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Lesniak-Turner Bill To Crackdown On Witness Intimidation And Tampering Is Now Law

TRENTON – A measure sponsored by Senators Raymond J. Lesniak and Shirley K. Turner which increases the penalties associated with witness intimidation and tampering in order to help law enforcement encourage more witnesses to step forward and testify during criminal court trials has been signed into law by Governor Jon Corzine.

“Every day, crimes are committed, and because of fear, witnesses choose to look the other way,” said Senator Lesniak, D-Union. “Just the other day I saw a clip on the news of a man being beaten on the subway by a hammer-wielding attacker, and no one came to the victim’s aide. Surveillance video from the train and tips from witnesses later helped police to apprehend the assailant. Legislation like this will help to bring these vicious criminals to justice, and see them placed behind bars where they should be.”

“Years ago, community residents took care of one another, and if their neighbor was harmed they would go to police to ensure that those responsible were held accountable,” said Senator Turner, D-Mercer. “More recently, neighbors have been increasingly hesitant to come forward with information. Street campaigns like ‘Stop Snitching’ use fear and intimidation as tools to silence witnesses. We have to stand with witnesses and let them know that their testimony is useful, and that the law will protect them and their families should they choose to testify.”

The Senators’ bill, S-367/503, upgrades the penalties for witness tampering, retaliation, hindering, and bribery. The law applies to official proceedings that are pending, about to be instituted, and have already been instituted.

Under the new law, a person would be found guilty of witness intimidation if he knowingly engages in conduct that would cause a witness to: 1) testify or inform falsely; 2) withhold any testimony or evidence; 3) elude legal process summoning him to testify or supply evidence; 4) absent himself from any proceeding or investigation to which he was legally summoned; or 5) otherwise obstruct, delay, prevent or impede an official proceeding or investigation.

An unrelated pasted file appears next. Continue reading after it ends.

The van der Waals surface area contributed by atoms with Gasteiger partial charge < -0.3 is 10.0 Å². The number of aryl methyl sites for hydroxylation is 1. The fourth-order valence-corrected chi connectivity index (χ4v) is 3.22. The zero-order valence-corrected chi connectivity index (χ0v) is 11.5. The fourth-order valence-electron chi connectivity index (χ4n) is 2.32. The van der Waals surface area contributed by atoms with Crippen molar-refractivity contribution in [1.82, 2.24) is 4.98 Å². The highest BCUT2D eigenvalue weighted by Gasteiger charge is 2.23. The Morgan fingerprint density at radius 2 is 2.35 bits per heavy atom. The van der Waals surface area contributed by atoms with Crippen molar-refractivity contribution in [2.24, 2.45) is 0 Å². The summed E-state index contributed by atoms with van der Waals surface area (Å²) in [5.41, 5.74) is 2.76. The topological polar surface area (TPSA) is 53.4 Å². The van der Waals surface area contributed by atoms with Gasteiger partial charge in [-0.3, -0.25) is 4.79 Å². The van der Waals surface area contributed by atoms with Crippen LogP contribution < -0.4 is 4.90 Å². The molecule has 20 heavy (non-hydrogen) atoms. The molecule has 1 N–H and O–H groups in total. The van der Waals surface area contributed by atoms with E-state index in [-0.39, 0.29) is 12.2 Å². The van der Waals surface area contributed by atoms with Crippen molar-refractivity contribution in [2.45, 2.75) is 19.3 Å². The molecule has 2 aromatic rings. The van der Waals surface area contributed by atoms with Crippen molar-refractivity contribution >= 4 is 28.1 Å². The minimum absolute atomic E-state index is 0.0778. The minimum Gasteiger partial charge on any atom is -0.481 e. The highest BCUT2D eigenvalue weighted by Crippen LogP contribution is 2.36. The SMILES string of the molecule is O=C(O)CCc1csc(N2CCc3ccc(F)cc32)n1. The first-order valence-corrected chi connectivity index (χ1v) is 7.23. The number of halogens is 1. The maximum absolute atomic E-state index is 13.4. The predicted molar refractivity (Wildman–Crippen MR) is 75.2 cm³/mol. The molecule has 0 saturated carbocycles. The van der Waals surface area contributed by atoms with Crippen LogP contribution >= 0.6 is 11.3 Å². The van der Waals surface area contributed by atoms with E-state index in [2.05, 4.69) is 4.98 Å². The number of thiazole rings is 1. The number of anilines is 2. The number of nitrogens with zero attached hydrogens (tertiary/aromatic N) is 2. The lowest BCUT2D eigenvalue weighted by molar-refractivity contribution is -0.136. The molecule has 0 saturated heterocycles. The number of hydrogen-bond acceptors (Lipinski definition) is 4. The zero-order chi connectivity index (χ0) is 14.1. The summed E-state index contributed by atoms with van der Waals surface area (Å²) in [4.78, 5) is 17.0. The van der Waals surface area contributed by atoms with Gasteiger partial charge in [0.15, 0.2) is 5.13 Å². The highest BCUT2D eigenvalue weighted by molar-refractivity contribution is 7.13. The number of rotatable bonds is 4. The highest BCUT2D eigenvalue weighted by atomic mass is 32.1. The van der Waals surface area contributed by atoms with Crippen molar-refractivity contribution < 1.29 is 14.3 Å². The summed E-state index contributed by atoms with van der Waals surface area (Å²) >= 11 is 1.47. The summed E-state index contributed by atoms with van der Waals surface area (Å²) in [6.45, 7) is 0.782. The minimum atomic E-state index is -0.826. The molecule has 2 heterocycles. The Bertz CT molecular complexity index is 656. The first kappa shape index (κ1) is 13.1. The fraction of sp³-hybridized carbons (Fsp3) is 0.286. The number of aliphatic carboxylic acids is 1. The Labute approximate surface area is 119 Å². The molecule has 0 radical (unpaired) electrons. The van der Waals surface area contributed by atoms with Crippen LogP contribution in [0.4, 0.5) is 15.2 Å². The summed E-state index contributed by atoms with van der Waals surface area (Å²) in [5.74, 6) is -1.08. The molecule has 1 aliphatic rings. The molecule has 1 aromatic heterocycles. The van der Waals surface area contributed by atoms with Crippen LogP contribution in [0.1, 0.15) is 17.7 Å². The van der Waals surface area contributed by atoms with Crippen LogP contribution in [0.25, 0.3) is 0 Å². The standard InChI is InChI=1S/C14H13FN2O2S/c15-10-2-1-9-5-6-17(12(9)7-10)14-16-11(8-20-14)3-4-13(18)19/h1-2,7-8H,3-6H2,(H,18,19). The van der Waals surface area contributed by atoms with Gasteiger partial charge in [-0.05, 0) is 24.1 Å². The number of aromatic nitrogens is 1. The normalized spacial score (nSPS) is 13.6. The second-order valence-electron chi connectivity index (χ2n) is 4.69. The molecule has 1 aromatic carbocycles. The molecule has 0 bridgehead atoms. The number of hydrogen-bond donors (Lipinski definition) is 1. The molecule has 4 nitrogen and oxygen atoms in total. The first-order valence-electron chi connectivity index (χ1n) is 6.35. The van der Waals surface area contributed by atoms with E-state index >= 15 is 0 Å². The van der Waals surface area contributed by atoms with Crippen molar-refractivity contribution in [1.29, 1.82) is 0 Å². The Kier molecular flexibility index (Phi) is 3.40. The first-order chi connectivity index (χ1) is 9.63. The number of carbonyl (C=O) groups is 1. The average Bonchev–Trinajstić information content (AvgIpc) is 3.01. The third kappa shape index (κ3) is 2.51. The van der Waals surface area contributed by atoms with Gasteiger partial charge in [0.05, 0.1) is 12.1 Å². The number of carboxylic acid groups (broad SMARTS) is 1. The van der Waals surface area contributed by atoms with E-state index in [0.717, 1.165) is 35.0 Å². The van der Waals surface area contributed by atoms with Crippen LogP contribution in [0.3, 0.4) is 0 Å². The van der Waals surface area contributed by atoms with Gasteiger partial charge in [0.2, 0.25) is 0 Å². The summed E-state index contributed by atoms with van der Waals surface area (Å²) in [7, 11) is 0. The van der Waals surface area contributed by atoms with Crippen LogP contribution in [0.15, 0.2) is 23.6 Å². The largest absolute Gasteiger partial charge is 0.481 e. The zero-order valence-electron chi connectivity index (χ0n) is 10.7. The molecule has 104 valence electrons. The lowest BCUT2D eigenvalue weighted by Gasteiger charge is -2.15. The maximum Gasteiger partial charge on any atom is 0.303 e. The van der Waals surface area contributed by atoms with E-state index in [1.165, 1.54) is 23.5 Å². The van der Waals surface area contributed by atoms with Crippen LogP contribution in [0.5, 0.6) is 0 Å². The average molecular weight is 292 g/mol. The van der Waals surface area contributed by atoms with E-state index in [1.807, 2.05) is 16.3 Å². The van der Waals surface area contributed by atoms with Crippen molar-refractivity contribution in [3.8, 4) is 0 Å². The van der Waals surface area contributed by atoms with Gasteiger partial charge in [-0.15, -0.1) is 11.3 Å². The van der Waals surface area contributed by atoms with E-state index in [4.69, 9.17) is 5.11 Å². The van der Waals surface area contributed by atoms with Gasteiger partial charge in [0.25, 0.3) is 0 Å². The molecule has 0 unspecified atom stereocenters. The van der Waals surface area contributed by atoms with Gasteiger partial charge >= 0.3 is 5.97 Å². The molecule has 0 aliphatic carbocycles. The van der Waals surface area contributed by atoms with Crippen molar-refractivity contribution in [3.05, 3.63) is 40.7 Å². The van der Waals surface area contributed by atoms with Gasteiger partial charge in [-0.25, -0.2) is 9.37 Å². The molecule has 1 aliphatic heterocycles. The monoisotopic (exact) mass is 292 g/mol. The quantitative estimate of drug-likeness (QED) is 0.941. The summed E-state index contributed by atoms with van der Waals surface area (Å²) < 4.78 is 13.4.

Previously, witness tampering was considered a third degree crime. If the intimidator used force or the threat of force it was upgraded to a second degree crime.

This law increases tampering to a first degree crime, and increases penalties for intimidating witnesses testifying against crimes listed in the No Early Release Act. These crimes include: murder, aggravated manslaughter or manslaughter, vehicular homicide, aggravated assault, disarming a law enforcement officer, kidnapping, aggravated sexual assault, robbery, carjacking, aggravated arson, burglary, extortion, booby traps in manufacturing facilities, strict liability for drug induced deaths, terrorism, or producing or possessing chemical weapons.

The law also increases penalties for retaliation against a witness or informant to a second degree if force is used. Without the use of force, retaliation constitutes a third degree offense.

The law ads the crime of making a bribe. Previously, the law only addressed the taking or soliciting of a bribe. Making a bribe to tamper with a witness or informant is now a second degree offense.

Under the new law, using force, intimidation or deception to hinder an investigation or prosecution by tampering with witnesses, informants, and evidence will constitute a second degree crime.

The law requires all convictions for tampering, retaliation, bribery and hindering witnesses or informants be served consecutively.


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